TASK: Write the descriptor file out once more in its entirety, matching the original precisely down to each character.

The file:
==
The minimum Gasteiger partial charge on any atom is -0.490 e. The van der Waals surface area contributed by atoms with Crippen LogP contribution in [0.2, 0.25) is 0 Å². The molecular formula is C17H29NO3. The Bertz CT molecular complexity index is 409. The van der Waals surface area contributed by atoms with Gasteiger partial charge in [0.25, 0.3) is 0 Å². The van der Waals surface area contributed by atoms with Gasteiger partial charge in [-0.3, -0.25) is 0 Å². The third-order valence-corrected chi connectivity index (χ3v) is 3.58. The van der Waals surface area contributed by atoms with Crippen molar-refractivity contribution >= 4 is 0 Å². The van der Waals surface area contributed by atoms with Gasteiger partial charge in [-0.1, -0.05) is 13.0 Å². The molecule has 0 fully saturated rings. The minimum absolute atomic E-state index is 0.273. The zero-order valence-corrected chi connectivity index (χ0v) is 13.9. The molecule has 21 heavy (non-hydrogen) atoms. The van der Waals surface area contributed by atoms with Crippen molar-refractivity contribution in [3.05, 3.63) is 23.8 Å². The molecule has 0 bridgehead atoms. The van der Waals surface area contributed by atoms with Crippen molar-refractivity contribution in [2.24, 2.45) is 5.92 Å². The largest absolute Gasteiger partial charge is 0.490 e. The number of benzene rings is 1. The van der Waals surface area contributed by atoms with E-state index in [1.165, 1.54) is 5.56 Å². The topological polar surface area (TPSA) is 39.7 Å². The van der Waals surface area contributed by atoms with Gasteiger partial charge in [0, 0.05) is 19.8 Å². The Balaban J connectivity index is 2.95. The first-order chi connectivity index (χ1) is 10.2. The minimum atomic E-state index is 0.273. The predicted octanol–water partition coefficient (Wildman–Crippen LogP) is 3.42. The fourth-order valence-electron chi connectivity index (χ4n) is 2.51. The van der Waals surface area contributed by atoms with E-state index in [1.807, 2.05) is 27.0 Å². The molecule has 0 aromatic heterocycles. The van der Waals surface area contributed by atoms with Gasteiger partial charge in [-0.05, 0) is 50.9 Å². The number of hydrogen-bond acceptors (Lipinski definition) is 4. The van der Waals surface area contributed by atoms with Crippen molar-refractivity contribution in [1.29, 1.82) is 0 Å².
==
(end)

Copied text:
The minimum Gasteiger partial charge on any atom is -0.490 e. The van der Waals surface area contributed by atoms with Crippen LogP contribution in [0.2, 0.25) is 0 Å². The molecular formula is C17H29NO3. The Bertz CT molecular complexity index is 409. The van der Waals surface area contributed by atoms with Gasteiger partial charge in [0.25, 0.3) is 0 Å². The van der Waals surface area contributed by atoms with Gasteiger partial charge in [-0.3, -0.25) is 0 Å². The third-order valence-corrected chi connectivity index (χ3v) is 3.58. The van der Waals surface area contributed by atoms with Crippen molar-refractivity contribution >= 4 is 0 Å². The van der Waals surface area contributed by atoms with Gasteiger partial charge in [-0.1, -0.05) is 13.0 Å². The molecule has 0 fully saturated rings. The minimum absolute atomic E-state index is 0.273. The zero-order valence-corrected chi connectivity index (χ0v) is 13.9. The molecule has 21 heavy (non-hydrogen) atoms. The van der Waals surface area contributed by atoms with Crippen molar-refractivity contribution in [3.05, 3.63) is 23.8 Å². The molecule has 0 bridgehead atoms. The van der Waals surface area contributed by atoms with Crippen molar-refractivity contribution in [2.24, 2.45) is 5.92 Å². The largest absolute Gasteiger partial charge is 0.490 e. The number of benzene rings is 1. The van der Waals surface area contributed by atoms with E-state index in [1.165, 1.54) is 5.56 Å². The topological polar surface area (TPSA) is 39.7 Å². The van der Waals surface area contributed by atoms with Gasteiger partial charge in [0, 0.05) is 19.8 Å². The Balaban J connectivity index is 2.95. The first-order chi connectivity index (χ1) is 10.2. The minimum atomic E-state index is 0.273. The predicted octanol–water partition coefficient (Wildman–Crippen LogP) is 3.42. The fourth-order valence-electron chi connectivity index (χ4n) is 2.51. The van der Waals surface area contributed by atoms with E-state index in [1.807, 2.05) is 27.0 Å². The molecule has 0 aromatic heterocycles. The van der Waals surface area contributed by atoms with Gasteiger partial charge in [-0.05, 0) is 50.9 Å². The number of hydrogen-bond acceptors (Lipinski definition) is 4. The van der Waals surface area contributed by atoms with Crippen molar-refractivity contribution in [1.29, 1.82) is 0 Å².